Entropy is hidden information

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Entropy is hidden information. It is impractical to guess and it is appears unrelated to any leaked information.

Take for instance, a Diffie-Hellman key exchange: The public keys are known, but the private keys are unknown. The two are mathematically related, but impractical to reverse (a common trope of cryptography). Likewise, it is practically impossible to recover the pre-image of a hash. You should not be able to recover the inputs (the pre-image) to a strong cryptographic hash function from the output digest.

The phrase of "bits of entropy" is a measurement of how much brute-force effort must be applied using a classical computer to determine what the secret value is using existing information.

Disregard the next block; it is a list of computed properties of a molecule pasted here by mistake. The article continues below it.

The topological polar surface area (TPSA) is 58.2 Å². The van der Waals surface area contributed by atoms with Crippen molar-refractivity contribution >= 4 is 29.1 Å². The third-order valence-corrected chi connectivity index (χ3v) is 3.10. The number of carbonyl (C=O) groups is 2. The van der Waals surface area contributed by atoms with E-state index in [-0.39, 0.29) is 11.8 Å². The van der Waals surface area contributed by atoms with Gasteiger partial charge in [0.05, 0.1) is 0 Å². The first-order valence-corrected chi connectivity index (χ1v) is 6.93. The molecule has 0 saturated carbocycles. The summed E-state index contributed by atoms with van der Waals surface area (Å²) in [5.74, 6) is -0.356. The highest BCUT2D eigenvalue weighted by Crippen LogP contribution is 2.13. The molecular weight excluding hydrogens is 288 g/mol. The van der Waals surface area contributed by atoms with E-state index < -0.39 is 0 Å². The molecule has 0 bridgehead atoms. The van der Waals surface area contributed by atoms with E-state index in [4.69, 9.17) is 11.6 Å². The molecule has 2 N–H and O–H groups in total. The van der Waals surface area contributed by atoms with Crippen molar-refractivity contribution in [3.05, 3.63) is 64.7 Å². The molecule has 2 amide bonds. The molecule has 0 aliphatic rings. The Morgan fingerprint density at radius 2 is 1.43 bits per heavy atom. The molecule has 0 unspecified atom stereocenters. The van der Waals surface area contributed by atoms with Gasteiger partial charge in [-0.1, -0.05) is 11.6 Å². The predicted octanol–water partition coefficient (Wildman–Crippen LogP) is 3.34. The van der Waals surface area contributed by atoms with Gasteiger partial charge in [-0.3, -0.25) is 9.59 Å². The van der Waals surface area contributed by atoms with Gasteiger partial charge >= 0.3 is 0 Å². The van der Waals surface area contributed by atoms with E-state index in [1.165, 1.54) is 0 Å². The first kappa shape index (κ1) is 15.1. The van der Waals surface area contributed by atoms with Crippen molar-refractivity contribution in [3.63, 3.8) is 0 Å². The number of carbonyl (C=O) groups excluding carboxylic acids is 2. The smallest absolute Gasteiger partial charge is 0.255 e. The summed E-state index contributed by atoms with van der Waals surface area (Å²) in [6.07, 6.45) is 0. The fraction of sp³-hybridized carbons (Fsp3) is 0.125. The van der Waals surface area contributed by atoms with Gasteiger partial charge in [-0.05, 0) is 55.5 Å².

If I told you my favorite color is "Yellow", it is now known information. Anywhere related to me where "Yellow" is secret information is now less secure. If my password was "YellowFlowers", how difficult would it be to do a dictionary attack with "Yellow" as a prefix or postfix? It is not difficult at all, with consumer hardware this can be done under three minutes with PBKDF2.

Consider, "what if I hash it first?" and you have a string like e4f2f9eb7df68ded167cbae6211c1b6d4c8ea189e659684ec3e4433cabc996f8. It is 256 bits long! Just because it is that long does not mean it has 256 bits of entropy. Transformations to secret data does not increase its entropy. It might make it more computationally difficult, but as we see with computing hardware and data centers growing in capability every year, artificial computational difficulty is not going to scale.

This is also why timing attacks are important. Any side channel that reveals secret information reduces the entropy of that secret to the attacker.